In an alternative reproductive model with ovulatory years and duration of menopause, associations with number of ovulatory years (P-heterogeneity=0.04), duration of menopause (P-heterogeneity <0.001), and duration of breastfeeding (P-heterogeneity=0.03) differed significantly by subtype (Table 3). Each 1-year increase in the number of ovulatory years was associated with a significant 8% increase in risk of serous invasive and endometrioid tumors but only a 3% increase in risk of mucinous tumors.
Building on the final reproductive model, the associations with several nonreproductive exposures appeared to differ by subtype, but only smoking differed significantly (P-heterogeneity=0.03) (Table 4). Past smoking was associated with decreased risk of endometrioid tumors (RR = 0.59, 95% CI: 0.39, 0.90), whereas past/current smoking was associated with a nonsignificant increased risk of mucinous cancers. Body mass index was positively associated with the endometrioid subtype (RR=1.18 per 5 kg/m2, 95% CI: 1.02, 1.38) but was unassociated with the other subtypes (P-heterogeneity=0.06). There also were nonsignificant positive associations between physical activity and serous invasive cancers and between talc use and mucinous tumors. The results for physical activity were unchanged when 1986 was used as the baseline (results not shown).
For the association with all epithelial cancers, the AUC for the reproductive model (AUC=0.624) was slightly higher than that for the ovulatory years model (AUC=0.617), indicating that these models have similar discriminatory ability (Table 5). The goodness of fit for the reproductive model was highest for the endometrioid subtype (AUC=0.714), intermediate for the mucinous subtype (AUC=0.678), and lowest for the serous invasive subtype (AUC=0.614). Adding the nonreproductive exposures improved the goodness of fit overall and for each subtype. Although the AUC for each model was based on a slightly different study population, the results were similar when we used the same population for all models (results not shown).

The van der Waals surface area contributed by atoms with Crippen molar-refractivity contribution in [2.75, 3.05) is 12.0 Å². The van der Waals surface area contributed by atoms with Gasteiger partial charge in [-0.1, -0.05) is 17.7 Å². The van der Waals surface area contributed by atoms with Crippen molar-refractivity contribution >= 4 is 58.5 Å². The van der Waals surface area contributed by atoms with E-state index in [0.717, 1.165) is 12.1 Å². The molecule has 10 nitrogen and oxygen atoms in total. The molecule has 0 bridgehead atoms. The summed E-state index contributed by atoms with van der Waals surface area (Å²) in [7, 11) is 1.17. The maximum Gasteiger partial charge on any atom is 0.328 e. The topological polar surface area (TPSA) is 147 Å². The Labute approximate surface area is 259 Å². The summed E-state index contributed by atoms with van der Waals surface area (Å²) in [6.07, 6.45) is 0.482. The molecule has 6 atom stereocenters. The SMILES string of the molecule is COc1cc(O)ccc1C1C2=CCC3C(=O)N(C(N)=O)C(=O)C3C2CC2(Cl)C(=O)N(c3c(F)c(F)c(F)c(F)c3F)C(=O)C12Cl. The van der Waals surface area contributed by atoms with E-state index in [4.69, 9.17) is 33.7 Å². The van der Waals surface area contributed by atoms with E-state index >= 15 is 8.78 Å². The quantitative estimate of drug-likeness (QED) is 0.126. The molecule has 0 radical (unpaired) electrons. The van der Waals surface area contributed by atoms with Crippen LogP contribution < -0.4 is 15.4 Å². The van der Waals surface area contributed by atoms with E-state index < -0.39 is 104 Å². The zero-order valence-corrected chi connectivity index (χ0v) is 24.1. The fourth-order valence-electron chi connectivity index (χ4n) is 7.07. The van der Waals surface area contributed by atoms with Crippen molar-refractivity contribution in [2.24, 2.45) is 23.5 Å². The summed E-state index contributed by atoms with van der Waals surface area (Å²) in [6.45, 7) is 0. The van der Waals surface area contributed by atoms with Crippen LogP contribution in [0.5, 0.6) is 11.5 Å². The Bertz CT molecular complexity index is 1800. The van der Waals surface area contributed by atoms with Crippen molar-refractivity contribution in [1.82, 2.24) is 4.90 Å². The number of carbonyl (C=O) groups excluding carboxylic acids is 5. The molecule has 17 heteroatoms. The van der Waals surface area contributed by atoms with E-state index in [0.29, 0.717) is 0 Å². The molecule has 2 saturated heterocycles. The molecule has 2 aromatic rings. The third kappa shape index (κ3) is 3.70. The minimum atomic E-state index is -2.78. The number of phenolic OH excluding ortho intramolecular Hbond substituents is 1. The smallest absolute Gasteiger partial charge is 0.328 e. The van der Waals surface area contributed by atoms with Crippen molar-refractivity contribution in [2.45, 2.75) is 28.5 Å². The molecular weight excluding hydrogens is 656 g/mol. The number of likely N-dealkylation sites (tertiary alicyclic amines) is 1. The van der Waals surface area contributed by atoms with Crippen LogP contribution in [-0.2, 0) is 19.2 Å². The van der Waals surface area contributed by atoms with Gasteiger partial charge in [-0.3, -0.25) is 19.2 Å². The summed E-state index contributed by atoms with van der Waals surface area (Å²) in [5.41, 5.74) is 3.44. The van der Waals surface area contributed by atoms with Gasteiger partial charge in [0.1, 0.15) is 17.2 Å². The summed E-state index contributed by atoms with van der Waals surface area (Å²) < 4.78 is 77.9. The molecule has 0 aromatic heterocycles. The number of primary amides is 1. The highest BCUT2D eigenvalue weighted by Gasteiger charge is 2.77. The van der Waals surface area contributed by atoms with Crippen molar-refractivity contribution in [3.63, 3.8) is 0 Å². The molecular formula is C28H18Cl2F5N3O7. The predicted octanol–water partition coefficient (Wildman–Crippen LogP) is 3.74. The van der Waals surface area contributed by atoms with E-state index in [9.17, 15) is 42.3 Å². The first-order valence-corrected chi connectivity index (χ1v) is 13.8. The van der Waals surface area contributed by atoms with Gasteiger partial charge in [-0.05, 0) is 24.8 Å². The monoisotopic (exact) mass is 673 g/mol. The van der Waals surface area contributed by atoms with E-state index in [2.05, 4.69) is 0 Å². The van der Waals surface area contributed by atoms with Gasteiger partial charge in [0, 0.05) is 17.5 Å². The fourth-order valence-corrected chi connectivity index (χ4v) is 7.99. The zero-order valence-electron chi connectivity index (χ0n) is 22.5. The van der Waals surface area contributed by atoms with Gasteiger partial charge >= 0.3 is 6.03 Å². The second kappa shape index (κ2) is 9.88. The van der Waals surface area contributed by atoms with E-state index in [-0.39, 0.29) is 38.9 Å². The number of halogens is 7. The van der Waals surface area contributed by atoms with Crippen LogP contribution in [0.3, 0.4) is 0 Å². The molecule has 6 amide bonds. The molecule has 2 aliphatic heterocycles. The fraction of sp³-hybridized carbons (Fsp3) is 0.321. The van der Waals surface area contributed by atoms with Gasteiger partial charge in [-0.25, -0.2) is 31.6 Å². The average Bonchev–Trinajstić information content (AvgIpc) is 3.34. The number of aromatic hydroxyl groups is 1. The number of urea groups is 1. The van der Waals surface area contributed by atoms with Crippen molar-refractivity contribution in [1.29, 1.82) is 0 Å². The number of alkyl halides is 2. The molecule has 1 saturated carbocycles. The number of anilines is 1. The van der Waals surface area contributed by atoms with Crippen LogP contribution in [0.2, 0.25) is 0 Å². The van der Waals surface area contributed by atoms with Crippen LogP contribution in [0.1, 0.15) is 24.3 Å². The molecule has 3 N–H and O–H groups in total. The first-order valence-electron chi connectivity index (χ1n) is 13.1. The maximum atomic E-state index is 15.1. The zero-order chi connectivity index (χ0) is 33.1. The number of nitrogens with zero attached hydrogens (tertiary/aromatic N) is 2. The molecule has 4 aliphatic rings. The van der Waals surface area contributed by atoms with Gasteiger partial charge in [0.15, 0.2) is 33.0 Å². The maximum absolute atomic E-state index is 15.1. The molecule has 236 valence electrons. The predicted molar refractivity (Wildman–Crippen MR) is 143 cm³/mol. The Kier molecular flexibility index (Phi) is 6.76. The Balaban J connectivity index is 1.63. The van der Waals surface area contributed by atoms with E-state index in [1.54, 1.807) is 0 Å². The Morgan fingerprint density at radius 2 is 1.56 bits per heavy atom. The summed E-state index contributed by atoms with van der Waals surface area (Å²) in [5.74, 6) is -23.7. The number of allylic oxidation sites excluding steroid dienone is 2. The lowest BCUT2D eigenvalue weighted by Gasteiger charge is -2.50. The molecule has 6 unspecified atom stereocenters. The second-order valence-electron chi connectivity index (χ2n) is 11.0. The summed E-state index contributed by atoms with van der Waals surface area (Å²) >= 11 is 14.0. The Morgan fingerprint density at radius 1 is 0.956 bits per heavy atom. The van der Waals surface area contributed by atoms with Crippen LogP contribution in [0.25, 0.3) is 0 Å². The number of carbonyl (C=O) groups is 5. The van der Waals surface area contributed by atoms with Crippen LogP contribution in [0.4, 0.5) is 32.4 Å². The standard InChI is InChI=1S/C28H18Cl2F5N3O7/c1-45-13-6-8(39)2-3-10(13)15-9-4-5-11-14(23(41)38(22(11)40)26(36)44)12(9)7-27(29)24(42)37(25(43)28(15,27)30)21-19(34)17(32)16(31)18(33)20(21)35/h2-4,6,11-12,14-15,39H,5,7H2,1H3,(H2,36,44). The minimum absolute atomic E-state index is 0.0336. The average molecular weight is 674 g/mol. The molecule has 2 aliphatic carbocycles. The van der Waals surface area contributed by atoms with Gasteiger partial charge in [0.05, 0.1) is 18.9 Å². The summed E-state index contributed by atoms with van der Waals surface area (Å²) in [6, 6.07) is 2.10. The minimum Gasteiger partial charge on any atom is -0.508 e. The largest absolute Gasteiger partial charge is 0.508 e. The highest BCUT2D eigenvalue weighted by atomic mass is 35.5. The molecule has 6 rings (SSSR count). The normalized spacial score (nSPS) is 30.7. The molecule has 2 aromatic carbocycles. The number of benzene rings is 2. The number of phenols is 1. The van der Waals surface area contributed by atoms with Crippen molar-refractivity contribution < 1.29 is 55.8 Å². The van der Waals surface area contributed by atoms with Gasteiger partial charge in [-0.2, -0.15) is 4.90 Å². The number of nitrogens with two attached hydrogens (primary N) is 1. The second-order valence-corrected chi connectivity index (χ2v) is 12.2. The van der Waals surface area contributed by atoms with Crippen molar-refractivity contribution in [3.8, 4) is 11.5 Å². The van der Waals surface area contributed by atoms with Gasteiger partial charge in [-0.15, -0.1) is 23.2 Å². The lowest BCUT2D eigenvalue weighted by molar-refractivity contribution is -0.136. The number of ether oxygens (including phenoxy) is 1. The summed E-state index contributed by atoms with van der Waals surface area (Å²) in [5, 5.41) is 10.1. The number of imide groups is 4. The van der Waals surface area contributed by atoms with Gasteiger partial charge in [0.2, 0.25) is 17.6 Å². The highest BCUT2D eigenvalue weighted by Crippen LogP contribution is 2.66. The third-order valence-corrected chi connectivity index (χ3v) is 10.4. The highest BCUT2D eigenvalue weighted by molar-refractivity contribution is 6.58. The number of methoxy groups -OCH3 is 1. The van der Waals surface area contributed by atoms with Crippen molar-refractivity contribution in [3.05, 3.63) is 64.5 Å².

All results were essentially unchanged when we restricted analyses to the NHS only or excluded primary peritoneal cases (results not shown). In analyses of serous versus nonserous cancers, there were significant differences for the associations with age, parity, tubal ligation, and duration of breastfeeding but no differences for nonreproductive exposures (results not shown). When mucinous cancers were compared with nonmucinous cancers, the associations with only age, duration of breastfeeding, and number of ovulatory years differed significantly (results not shown). When we included clear-cell cancers in the reproductive model, the associations with age, parity, duration of estrogen use, and duration of breastfeeding differed significantly across the 4 subtypes (results not shown).
These results suggest that associations with several ovarian cancer risk factors differ by histologic subtype. We observed significant heterogeneity across the serous invasive, endometrioid, and mucinous subtypes for associations with both reproductive and nonreproductive exposures, including age, duration of breastfeeding, duration of estrogen use, and smoking status. There was some evidence of heterogeneity by subtype for several other exposures, including parity and body mass index, but these differences were not statistically significant.